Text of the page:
Michelle Obama Wins; Bernardine Evaristo & Hilary Mantel on Women's Prize Longlist | Book Pulse

The Women’s Prize for Fiction longlist is announced. The Audie Award winners are named, including the former First Lady. New short fiction arrives from Carmen Maria Machado and Sloane Crosley, based on events “ripped from the headlines.” LJ’s Materials Survey is out. Woody Allen finds a publisher. Shondaland has a guide to Black romance novels.

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Awards

 

 

 

 

 

 

The longlist is out for the Women’s Prize for Fiction.

The Audie Awards are announced. Here is the press release.

The Romantic Novel Awards are announced.

The 2020 RBC Taylor Prizes are announced.

Reviews

NPR reviews The Mirror & The Light by Hilary Mantel (Henry Holt: Macmillan): “marks a triumphant end to a spellbinding story.” Also, The Power Notebooks by Katie Roiphe (Free Press: S. & S.):  “probes questions raised by the turbulence in her private and professional life.”

Entertainment Weekly reviews Writers & Lovers by Lily King (Grove Press; LJ starred review), giving it a B+ and writing “the book occupies a small space, but packs it to the brim with humanity.”

USA Today reviews Eight Perfect Murders by Peter Swanson (William Morrow: Harper), giving it 3 stars and calling it “engagingly original.”

The Washington Post reviews The Night Watchman by Louise Erdrich (Harper; LJ starred review): “Expecting to follow the linear trajectory of a mystery, we discover in Erdrich’s fiction something more organic, more humane.” Also, Little Constructions by Anna Burns (Graywolf Press: Macmillan): “just wait till you get caught up in the novel’s plot.” Plus, a look at two books providing “a chilling look at life in Silicon Valley.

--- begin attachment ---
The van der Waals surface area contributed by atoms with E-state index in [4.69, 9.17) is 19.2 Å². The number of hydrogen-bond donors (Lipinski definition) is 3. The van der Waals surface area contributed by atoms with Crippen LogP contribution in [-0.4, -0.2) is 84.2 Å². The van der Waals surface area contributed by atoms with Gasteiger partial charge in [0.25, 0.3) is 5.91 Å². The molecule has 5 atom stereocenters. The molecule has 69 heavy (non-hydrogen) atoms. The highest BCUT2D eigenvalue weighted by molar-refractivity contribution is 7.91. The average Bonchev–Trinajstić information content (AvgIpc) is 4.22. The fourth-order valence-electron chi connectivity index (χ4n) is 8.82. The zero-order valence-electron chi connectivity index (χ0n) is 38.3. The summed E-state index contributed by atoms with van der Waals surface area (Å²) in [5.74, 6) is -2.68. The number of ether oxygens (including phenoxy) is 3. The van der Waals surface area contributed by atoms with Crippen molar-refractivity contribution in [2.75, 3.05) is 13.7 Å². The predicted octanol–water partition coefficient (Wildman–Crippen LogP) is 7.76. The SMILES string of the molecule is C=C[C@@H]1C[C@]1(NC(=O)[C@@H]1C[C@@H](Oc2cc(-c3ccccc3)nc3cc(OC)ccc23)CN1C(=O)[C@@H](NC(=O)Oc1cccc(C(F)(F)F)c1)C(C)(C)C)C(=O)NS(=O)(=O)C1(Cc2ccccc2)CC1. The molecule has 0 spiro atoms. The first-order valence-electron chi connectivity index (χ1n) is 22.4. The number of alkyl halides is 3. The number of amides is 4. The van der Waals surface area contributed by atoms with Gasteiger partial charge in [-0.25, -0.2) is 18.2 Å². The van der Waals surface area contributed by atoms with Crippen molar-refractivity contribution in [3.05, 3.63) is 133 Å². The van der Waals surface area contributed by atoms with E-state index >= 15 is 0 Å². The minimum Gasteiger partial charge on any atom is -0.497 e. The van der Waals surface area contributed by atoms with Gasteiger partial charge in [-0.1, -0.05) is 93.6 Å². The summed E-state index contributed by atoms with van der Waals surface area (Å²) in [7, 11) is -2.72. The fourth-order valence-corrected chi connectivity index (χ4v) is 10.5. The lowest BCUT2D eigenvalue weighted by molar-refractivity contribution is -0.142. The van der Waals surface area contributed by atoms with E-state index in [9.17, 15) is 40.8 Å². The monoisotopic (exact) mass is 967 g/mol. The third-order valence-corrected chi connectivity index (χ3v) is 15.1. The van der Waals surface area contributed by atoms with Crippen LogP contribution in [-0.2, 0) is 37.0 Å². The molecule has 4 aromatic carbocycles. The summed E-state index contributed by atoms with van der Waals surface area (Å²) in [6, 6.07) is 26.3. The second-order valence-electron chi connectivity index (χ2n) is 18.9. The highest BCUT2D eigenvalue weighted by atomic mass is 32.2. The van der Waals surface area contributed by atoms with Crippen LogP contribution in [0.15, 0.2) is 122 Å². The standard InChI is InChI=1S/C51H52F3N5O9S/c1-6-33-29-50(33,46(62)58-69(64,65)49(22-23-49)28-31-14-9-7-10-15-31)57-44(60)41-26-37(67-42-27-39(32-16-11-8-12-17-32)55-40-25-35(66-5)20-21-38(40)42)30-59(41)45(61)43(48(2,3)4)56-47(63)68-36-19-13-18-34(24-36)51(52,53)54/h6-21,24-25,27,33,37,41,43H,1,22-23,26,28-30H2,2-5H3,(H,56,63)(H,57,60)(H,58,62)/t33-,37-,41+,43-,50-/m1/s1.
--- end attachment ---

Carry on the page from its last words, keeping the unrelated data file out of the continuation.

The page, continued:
The NYT reviews The Night Watchman by Louise Erdrich (Harper; LJ starred review): “this banquet of a novel.” Also, Fiebre Tropical by Juli Delgado Lopera (Amethyst Editions): “the prose is as ebullient and assertive.” Actress by Anne Enright (W.W. Norton): “intoxicating.” Separation Anxiety by Laura Zigman (Ecco: Harper): “wistful and somewhat erratic.” Rust: A Memoir of Steel and Grit by Eliese Colette Goldbach (Flatiron: Macmillan): “There were times, while reading ... when I wanted to shout at the author, like a kid at a horror movie, 'No! Don’t open that door!'Thin Places: Essays from In Between by Jordan Kisner (FSG: Macmillan): “Kisner displays an impressive range of narrative modes in this book, bouncing nimbly between gravity … and comic relief.” Somebody’s Gotta Do It: Why Cursing at the News Won’t Save the Nation, But Your Name on a Local Ballot Can by Adrienne Martini (Holt: Macmillan): “50 percent memoir, 50 percent advice manual and 100 percent heart.” Frida in America: The Creative Awakening of a Great Artist by Celia Stahr (St. Martin’s Press: Macmillan): “includes vivid descriptions of the scenes that inspired her, along with many pages in which the narrative is suspended while she details her subject’s use of Mexican motifs, fantastic imagery and arcane formulas.” Dorothy Day: Dissenting Voice of the American Century by John Loughery & Blythe Randolph (S. & S.): “The authors render their subject in precise and meticulous detail, generating a vivid account of her political and religious development.” The Lost Family: How DNA Testing Is Upending Who We Are by Libby Copeland (Abrams): “well-researched exploration of the consequences — intended and otherwise — of Americans’ increasingly common practice of sending saliva samples to companies like 23andMe and AncestryDNA.” Barn 8 by Deb Olin Unferth (Graywolf Press: Macmillan): “Unferth’s gift as a short story writer is evidenced in this novel …Within moments of being introduced to these characters, we know them intimately, care about them deeply.”  The Power Notebooks by Katie Roiphe (Free Press: S. & S.): “searching, pensive.” For the Ride by Alice Notley (Penguin): “The book can be read as a defense of poetry’s nonsense, and One as a stand-in for the frustrated reader, of poetry in general and this book in particular.” The Shortlist looks at debut novels “Wrestling With Prejudice.”